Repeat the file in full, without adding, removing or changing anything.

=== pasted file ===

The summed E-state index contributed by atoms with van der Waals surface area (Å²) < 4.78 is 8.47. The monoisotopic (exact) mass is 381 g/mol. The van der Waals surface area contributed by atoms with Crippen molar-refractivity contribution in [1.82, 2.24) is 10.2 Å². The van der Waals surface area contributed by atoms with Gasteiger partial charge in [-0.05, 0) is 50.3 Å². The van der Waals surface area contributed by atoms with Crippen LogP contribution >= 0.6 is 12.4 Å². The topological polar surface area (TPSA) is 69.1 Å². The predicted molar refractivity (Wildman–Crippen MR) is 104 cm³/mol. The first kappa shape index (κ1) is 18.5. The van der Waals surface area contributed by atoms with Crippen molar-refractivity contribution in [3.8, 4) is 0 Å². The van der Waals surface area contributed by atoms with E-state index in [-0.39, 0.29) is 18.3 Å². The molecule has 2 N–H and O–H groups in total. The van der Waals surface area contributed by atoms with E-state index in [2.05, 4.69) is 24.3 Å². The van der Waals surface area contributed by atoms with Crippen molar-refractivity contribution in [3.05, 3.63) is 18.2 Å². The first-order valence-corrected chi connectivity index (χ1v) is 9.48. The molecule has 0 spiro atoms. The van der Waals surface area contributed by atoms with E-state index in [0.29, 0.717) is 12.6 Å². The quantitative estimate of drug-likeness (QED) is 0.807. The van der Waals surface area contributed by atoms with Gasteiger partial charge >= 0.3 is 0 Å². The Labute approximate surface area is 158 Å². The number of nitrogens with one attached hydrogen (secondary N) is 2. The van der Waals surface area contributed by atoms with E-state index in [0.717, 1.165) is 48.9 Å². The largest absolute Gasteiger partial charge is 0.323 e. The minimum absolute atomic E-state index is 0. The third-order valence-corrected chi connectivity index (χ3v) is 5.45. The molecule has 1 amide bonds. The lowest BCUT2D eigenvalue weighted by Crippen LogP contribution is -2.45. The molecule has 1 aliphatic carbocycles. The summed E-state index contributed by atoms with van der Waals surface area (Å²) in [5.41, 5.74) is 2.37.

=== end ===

The summed E-state index contributed by atoms with van der Waals surface area (Å²) < 4.78 is 8.47. The monoisotopic (exact) mass is 381 g/mol. The van der Waals surface area contributed by atoms with Crippen molar-refractivity contribution in [1.82, 2.24) is 10.2 Å². The van der Waals surface area contributed by atoms with Gasteiger partial charge in [-0.05, 0) is 50.3 Å². The van der Waals surface area contributed by atoms with Crippen LogP contribution >= 0.6 is 12.4 Å². The topological polar surface area (TPSA) is 69.1 Å². The predicted molar refractivity (Wildman–Crippen MR) is 104 cm³/mol. The first kappa shape index (κ1) is 18.5. The van der Waals surface area contributed by atoms with Crippen molar-refractivity contribution in [3.8, 4) is 0 Å². The van der Waals surface area contributed by atoms with E-state index in [-0.39, 0.29) is 18.3 Å². The molecule has 2 N–H and O–H groups in total. The van der Waals surface area contributed by atoms with E-state index in [2.05, 4.69) is 24.3 Å². The van der Waals surface area contributed by atoms with Crippen molar-refractivity contribution in [3.05, 3.63) is 18.2 Å². The first-order valence-corrected chi connectivity index (χ1v) is 9.48. The molecule has 0 spiro atoms. The van der Waals surface area contributed by atoms with E-state index in [0.29, 0.717) is 12.6 Å². The quantitative estimate of drug-likeness (QED) is 0.807. The van der Waals surface area contributed by atoms with Gasteiger partial charge >= 0.3 is 0 Å². The Labute approximate surface area is 158 Å². The number of nitrogens with one attached hydrogen (secondary N) is 2. The van der Waals surface area contributed by atoms with E-state index in [0.717, 1.165) is 48.9 Å². The largest absolute Gasteiger partial charge is 0.323 e. The minimum absolute atomic E-state index is 0. The third-order valence-corrected chi connectivity index (χ3v) is 5.45. The molecule has 1 amide bonds. The lowest BCUT2D eigenvalue weighted by Crippen LogP contribution is -2.45. The molecule has 1 aliphatic carbocycles. The summed E-state index contributed by atoms with van der Waals surface area (Å²) in [5.41, 5.74) is 2.37.